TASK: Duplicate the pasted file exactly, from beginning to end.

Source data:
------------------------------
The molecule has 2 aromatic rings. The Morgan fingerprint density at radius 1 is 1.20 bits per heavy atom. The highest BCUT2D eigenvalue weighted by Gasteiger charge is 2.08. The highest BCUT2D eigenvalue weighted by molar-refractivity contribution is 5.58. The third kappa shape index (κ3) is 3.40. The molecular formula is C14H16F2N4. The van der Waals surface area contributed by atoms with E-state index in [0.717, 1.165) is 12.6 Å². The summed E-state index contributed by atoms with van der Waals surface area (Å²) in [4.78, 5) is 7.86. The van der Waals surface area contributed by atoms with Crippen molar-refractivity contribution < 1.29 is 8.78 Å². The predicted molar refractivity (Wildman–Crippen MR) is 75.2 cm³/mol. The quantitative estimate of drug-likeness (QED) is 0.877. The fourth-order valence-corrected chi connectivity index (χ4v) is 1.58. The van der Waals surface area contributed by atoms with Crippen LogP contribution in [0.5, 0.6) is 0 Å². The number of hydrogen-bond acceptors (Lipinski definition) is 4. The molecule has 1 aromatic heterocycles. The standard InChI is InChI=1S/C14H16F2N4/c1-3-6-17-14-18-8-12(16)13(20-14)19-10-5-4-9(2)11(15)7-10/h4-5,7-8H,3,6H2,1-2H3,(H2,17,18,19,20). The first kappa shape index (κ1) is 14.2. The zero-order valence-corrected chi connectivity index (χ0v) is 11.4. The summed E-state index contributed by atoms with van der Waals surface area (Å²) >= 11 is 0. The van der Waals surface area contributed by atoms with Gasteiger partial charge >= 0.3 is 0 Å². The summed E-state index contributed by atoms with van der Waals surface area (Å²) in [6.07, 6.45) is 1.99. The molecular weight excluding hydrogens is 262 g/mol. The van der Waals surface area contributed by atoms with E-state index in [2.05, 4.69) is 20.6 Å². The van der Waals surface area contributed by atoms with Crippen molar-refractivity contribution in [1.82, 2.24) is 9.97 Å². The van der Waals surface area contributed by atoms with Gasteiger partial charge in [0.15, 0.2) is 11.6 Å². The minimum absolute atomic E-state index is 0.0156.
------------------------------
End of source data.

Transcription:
The molecule has 2 aromatic rings. The Morgan fingerprint density at radius 1 is 1.20 bits per heavy atom. The highest BCUT2D eigenvalue weighted by Gasteiger charge is 2.08. The highest BCUT2D eigenvalue weighted by molar-refractivity contribution is 5.58. The third kappa shape index (κ3) is 3.40. The molecular formula is C14H16F2N4. The van der Waals surface area contributed by atoms with E-state index in [0.717, 1.165) is 12.6 Å². The summed E-state index contributed by atoms with van der Waals surface area (Å²) in [4.78, 5) is 7.86. The van der Waals surface area contributed by atoms with Crippen molar-refractivity contribution < 1.29 is 8.78 Å². The predicted molar refractivity (Wildman–Crippen MR) is 75.2 cm³/mol. The quantitative estimate of drug-likeness (QED) is 0.877. The fourth-order valence-corrected chi connectivity index (χ4v) is 1.58. The van der Waals surface area contributed by atoms with Crippen LogP contribution in [0.5, 0.6) is 0 Å². The number of hydrogen-bond acceptors (Lipinski definition) is 4. The molecule has 1 aromatic heterocycles. The standard InChI is InChI=1S/C14H16F2N4/c1-3-6-17-14-18-8-12(16)13(20-14)19-10-5-4-9(2)11(15)7-10/h4-5,7-8H,3,6H2,1-2H3,(H2,17,18,19,20). The first kappa shape index (κ1) is 14.2. The zero-order valence-corrected chi connectivity index (χ0v) is 11.4. The summed E-state index contributed by atoms with van der Waals surface area (Å²) >= 11 is 0. The van der Waals surface area contributed by atoms with Gasteiger partial charge >= 0.3 is 0 Å². The summed E-state index contributed by atoms with van der Waals surface area (Å²) in [6.07, 6.45) is 1.99. The molecular weight excluding hydrogens is 262 g/mol. The van der Waals surface area contributed by atoms with E-state index in [2.05, 4.69) is 20.6 Å². The van der Waals surface area contributed by atoms with Crippen molar-refractivity contribution in [1.82, 2.24) is 9.97 Å². The van der Waals surface area contributed by atoms with Gasteiger partial charge in [0.15, 0.2) is 11.6 Å². The minimum absolute atomic E-state index is 0.0156.